I'm working through the logic-grid puzzles in the book called "Montague Island Mysteries" by R. Wayne Schmittberger. The particular puzzle I'm on is Puzzle 5.3 where breakfast guests choose food items from each of five food categories (juice -- orange juice, grapefruit juice, prune juice, tomato juice; omelet -- green chili, jalapeno, mushroom, seafood; pancake -- blueberry, pecan, etc.).
My question is about the wording convention used in the clues. For instance, in some clues, the puzzle states "The three guests who had orange juice...". So I know, clearly, that there are only three guests who chose orange juice. In other clues, the puzzle states "The one guest who had the jalapeno omelet...". So only one guest had the jalapeno omelet; no problem.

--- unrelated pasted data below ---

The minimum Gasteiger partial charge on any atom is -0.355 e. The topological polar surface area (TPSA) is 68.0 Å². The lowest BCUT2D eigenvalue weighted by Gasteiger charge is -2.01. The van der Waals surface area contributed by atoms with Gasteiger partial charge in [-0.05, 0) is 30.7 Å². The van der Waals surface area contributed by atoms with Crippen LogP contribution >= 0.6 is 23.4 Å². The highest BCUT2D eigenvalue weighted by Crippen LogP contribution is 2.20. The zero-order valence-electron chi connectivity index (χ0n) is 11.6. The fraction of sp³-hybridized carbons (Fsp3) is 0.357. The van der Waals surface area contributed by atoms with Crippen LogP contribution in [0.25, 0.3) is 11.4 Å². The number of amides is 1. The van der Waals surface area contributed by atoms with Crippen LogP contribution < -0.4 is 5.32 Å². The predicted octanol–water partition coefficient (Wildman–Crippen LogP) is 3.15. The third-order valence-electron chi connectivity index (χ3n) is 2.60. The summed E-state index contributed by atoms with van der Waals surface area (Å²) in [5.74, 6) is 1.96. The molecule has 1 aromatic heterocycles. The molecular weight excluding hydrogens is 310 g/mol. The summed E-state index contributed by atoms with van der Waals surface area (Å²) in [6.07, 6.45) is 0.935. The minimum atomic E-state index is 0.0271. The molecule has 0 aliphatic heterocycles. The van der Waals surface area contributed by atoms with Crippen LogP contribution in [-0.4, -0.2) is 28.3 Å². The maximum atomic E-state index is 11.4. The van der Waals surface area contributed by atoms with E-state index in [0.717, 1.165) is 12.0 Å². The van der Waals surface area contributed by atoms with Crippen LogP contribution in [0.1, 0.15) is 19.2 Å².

But here is the question: some clues also say "The guest who drank prune juice" or "the guest with boysenberry jam..." without saying "the one guest who..."
Is there any convention in the way these puzzles are written to know that "the guest who..." means "the one guest who..."? Is it safe to assume that if there were more than one guest with boysenberry jam, the clue would read "a guest" instead of "the guest"?
I'm a bit stuck right now but may be able to break through if it's safe to assume that a clue identifying "the guest" with a certain food item means that there is only one guest with that food item.